Facebook did not respond to a request for comment.

Haugen said she’s not surprised that this part of her leaks has generated so much interest.

“The solutions to a lot of the problems described in my disclosures are very complex,” she said. “When it comes to kids, it’s really simple.”

The impact of social media on children has become such a hot issue that a second bill with a similar focus is now also moving through the assembly: the Social Platform Duty To Children Act, which would allow parents to Sue social media companies To design addictive software. Haugen said she was unaware of the bill, but its co-sponsor Jordan Cunningham (R-Paso Robles), told The Times in March that her leaks were a catalyst. (A representative for Cunningham said the assembly member did not work or speak with Haugen directly. Wicks, an Auckland Democrat, is also a co-sponsor of the Children’s Duty Act.)

Common Sense Media has been a prominent advocate for Haugen, a non-profit organization Analyze the effect Media and Technology on Youth, and Jim Steyer, its founder and CEO. CommonSense Media asked Haugen if it would help her support the age-appropriate design law, the whistleblower said, and she said yes.

“Francis has turned out to be an excellent partner for us because…she does a great job explaining how technology platforms work, some of the harms involved and why we need major legislation and regulations,” Steyer said. brother 2020 presidential candidate and hedge fund billionaire Tom Steyer.

Steyer said his organization has been working with Haugen for about five months, after her legal team contacted her about cooperation: “We started planning ways we could work on federal legislation, as well as California legislation, as well as on youth mobilization.” (Wicks uses to work at Common Sense Media.)

Steyer said the organization also worked with the White House to get Hogan to the State of the Union.

Haugen’s influence extends well beyond the West Coast. She estimates she spent about five and a half weeks in Europe working for support Historical EU Law The Digital Services Act – which would force social media platforms, including Facebook, to further moderate hate speech, misinformation and other user-generated content, as well as ban online ads targeting children. Both the European Parliament and the member states of the European Union have Agree on DSA contents, although they are still subject to official approval.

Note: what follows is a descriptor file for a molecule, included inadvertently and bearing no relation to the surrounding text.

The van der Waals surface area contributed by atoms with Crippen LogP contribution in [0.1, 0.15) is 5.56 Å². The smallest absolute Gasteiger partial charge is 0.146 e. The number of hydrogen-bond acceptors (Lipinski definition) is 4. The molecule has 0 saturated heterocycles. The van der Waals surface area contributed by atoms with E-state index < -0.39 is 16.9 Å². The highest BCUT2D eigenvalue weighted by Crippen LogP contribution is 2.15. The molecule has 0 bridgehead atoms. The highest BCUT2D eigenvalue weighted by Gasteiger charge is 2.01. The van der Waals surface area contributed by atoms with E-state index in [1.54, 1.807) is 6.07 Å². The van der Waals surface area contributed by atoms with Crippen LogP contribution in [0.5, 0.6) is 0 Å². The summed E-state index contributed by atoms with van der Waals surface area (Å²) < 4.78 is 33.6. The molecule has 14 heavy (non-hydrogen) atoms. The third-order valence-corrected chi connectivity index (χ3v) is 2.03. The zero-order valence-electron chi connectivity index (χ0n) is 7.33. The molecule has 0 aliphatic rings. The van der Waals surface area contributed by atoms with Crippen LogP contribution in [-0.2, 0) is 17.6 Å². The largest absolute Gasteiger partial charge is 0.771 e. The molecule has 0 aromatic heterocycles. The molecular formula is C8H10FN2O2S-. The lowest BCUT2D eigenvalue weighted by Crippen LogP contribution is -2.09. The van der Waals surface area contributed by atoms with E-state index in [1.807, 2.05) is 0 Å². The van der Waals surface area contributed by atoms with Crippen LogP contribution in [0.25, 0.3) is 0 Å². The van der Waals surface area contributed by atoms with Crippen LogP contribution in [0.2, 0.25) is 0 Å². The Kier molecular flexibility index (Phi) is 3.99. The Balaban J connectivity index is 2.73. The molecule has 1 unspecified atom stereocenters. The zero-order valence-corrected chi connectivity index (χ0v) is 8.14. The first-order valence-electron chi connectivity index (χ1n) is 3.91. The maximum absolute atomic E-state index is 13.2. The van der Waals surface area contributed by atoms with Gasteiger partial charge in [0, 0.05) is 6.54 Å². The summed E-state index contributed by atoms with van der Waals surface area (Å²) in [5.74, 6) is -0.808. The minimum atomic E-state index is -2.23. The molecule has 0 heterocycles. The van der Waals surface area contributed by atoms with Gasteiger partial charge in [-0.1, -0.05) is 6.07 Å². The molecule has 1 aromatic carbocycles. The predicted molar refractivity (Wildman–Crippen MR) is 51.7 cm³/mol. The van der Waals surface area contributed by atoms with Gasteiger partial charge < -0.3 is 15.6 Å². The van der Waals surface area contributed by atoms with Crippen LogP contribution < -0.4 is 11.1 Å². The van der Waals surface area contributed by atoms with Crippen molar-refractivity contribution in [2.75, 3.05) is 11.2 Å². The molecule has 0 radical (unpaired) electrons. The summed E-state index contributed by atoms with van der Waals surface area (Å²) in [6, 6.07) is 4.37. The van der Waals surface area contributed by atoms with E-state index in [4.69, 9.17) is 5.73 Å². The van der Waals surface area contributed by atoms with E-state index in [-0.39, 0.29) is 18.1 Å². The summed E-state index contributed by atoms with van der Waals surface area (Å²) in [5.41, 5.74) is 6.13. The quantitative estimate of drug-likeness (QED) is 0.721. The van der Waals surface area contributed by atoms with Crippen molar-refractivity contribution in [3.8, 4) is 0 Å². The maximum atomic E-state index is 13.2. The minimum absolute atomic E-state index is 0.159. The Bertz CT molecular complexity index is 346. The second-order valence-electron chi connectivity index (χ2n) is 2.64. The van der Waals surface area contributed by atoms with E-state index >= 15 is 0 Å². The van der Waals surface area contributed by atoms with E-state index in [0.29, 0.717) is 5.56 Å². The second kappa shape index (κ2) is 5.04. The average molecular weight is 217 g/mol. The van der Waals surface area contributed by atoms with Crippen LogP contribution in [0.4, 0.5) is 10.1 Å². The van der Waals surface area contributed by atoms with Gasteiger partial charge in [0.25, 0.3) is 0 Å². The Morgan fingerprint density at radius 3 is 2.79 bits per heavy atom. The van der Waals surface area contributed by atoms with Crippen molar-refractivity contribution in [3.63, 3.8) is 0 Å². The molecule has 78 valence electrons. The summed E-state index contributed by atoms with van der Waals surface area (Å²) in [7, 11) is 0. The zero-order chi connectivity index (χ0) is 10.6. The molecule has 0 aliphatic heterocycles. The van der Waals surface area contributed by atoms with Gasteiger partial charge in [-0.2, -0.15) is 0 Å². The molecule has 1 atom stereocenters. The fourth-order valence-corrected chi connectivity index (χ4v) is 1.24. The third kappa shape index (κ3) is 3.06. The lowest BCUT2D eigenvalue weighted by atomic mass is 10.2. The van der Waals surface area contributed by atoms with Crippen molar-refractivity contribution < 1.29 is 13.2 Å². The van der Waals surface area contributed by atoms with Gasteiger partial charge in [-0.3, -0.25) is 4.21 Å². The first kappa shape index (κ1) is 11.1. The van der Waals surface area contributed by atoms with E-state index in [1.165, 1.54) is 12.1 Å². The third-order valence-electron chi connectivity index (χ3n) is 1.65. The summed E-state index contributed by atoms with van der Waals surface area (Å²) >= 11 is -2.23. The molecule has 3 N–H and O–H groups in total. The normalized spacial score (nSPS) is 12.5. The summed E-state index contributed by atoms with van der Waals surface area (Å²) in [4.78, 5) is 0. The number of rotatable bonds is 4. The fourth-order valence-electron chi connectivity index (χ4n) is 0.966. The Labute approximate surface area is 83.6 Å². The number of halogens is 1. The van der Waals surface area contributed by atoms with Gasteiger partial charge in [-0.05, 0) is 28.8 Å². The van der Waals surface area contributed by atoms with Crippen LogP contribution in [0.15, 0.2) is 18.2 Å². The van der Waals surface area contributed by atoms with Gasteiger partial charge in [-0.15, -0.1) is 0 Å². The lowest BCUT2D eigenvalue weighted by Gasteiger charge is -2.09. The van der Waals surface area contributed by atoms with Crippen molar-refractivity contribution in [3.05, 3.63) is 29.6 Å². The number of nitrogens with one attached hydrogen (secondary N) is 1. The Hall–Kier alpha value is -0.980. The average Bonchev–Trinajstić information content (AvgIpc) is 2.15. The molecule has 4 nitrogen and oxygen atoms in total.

“Up until the passing of the DSA, that was kind of the main focus, which was providing support around awareness gain,” Haugen said. She was on the ground “supporting legislators, giving testimony, and meeting with various ministries.” [and] meeting with other civil society groups”, as well Wrote An opinion piece in the New York Times supports the law.

She has also been involved in Environmental, Social and Governance, or ESG, efforts aimed at helping investors “set standards for how to assess whether or not social media companies are behaving in a social way,” she said, and is working to establish a nonprofit that will bring this work together. With litigation support as well as educational efforts geared towards educating people on social media. Steyer said his organization is helping Haugen “incubate” her nonprofit.

It is the meteoric rise of someone who had no national image less than a year ago.

“When I disclosed the documents to the Securities and Exchange Commission and Congress, I had no expectations of what would happen,” Haugen said. “My main goal is that I didn’t want to bear the burden for the rest of my life that I knew something and did nothing.”

But for all that has happened since she rose to the public eye — White House phone calls, European expeditions, the friction of political weights in California — Haugen said the main difference she’s seen over the past few months is the weight that’s been lifted off her shoulders.

She said, “The most important thing that has changed in my life is that I can sleep at night.”